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Tim Tebow fans, your silence is deafening

Your intrepid columnist has ceased being bombarded by e-mails from Tim Tebow fans now thBroncos have lost three row. Whgives?

Your intrepid columnist has ceased being bombarded by e-mails from Tim Tebow fans now that the Broncos have lost three in a row. What gives? | Joe Mahoney~AP

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Updated: February 7, 2012 8:32AM



It’s the strangest thing, this heavy, almost lonesome silence.

I received scads of loud, nasty e-mails after I had offered the double-barreled opinion that Tim Tebow wasn’t an NFL-quality quarterback and that God surely had other worries than whether the Broncos won or lost football games.

This occurred while Tebow and Denver were riding high on the way to seven victories in eight games, so it wasn’t exactly surprising when readers returned fire with the news that I was a heathen and that the chances of my going to hell were very good unless I repented and accepted Tebow as the one, true quarterback.

Now that the Broncos have lost three consecutive games and Tebow has played poorly, I haven’t received one e-mail from the folks who were gloating as recently as a month ago. Weird!

Where are you people? I miss you. You never write. You never call. I’d been hoping to discuss Tebow’s four interceptions against Buffalo, two of which were ­returned for touchdowns. But, no.

Maybe we can invite recently fired Bears general manager Jerry Angelo to a public forum and have him explain his comment to Sports Illustrated last month about Tebow’s late-game heroics: “I believe there is some divine intervention associated with what’s taking place.’’

Back to mere mortality

Is there divine intervention in the difficulties Tebow is experiencing? Now that would make for an interesting ­conversation. Would we embrace Tebow if he turned out to be more like Job than Jesus?

Most everyone is quiet on the St. Timothy front now that the quarterback doesn’t look like a quarterback. The quiet makes some sense. Implicit in the earlier chest-thumping about Tebow was the belief that God loves winners, never mind that Jesus was born in a humble manger or that he died on a lowly cross. There wasn’t much room in the discussion for a God who might be found in a whisper, not an earthquake.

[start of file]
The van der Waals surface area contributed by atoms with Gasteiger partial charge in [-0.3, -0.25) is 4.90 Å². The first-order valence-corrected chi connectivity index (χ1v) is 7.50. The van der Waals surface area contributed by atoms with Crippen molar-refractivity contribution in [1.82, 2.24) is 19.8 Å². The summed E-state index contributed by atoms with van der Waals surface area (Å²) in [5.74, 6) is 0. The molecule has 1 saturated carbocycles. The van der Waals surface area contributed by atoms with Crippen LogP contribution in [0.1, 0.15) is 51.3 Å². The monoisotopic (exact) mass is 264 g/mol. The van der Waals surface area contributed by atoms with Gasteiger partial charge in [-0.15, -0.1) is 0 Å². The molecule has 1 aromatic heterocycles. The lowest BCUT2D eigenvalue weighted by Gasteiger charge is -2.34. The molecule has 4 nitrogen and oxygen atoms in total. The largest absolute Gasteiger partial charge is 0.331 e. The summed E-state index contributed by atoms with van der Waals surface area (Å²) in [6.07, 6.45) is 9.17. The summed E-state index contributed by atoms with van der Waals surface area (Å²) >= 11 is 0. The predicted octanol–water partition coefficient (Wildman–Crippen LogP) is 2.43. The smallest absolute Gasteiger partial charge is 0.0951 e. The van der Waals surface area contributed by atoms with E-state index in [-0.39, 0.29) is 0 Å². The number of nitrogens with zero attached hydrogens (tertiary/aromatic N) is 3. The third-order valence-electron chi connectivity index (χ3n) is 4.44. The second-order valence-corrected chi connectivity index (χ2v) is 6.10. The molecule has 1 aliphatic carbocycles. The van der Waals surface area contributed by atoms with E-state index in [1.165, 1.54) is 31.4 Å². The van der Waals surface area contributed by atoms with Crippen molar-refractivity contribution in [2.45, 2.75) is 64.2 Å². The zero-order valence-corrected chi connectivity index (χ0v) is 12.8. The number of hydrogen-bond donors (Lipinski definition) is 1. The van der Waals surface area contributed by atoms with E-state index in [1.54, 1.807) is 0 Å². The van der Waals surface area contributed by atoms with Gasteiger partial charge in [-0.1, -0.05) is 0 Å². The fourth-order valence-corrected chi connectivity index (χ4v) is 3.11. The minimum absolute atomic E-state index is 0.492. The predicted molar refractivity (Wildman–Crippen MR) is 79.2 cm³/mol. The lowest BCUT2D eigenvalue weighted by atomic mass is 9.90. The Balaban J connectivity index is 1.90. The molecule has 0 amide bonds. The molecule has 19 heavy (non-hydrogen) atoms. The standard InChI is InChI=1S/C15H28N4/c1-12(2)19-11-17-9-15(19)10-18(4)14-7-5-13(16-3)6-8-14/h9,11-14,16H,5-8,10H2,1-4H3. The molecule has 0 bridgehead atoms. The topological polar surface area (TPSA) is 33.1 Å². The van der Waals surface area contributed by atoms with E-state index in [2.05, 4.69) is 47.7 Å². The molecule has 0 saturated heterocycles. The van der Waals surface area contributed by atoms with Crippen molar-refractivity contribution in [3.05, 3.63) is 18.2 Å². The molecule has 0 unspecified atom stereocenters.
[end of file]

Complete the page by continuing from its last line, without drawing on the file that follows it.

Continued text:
Likewise, there apparently is no room at the inn for the notion that God works in mysterious ways, which could include six Tebow turnovers in the three-game losing streak. How do I know the Tebow backers have no use for that? Because it’s oh so quiet now.

It’s too bad because his failures are a teaching moment. We could start by teaching that humans have an unfortunate tendency toward idolatry.

I would like to ask you Tebowers: Why put so much belief into one person and in such quantity that no one could possibly live up to it? That’s exactly what has ­happened with Tebow. He can’t be as athletic, noble, kind, etc., as he has been portrayed. No one can.

‘A good running back’

That’s not his fault. It’s ours. And when I say “ours,” I mean the woman who e-mailed me to say she’d be proud if her daughter married Tebow, not that either of them has ever, you know, met the quarterback.

After his team lost to the Broncos, Bears linebacker Brian Urlacher called Tebow “a good running back.’’ Urlacher caught all sorts of grief for saying it, but there was a basis for his pronouncement: the truth. The Bears had shut down Tebow for most of the game but for some reason had gone pacifist in the final minutes. They allowed Broncos receivers to run free, and Tebow got the ball to them. It was more about what the Bears hadn’t done than about what the quarterback had done.

But that didn’t stop the Tebow-has-God-on-speed-dial narrative from barreling forward.

The problem was that there was nowhere to go when failure struck. And it struck Tebow with a fury.

Broncos executive vice president John Elway says Tebow has to has to take some risks in the passing game in Sunday’s playoff showdown with Pittsburgh. That’s the last thing you want from Tebow. Let him be the dreaded “game manager” who takes few risks as a passer. Let him do what Urlacher says he does well — run with the football. It has worked.

There are two ways this can go long-term with Tebow: A) With his toughness and running ability, he transforms the way the quarterback position is viewed or B) he fades away like mood rings and earth shoes.

I’m guessing the latter, but I’m a sucker for miracles.

Save your e-mails for after Sunday’s Broncos-Steelers game. We should have a lot to discuss. The noisier, the better.



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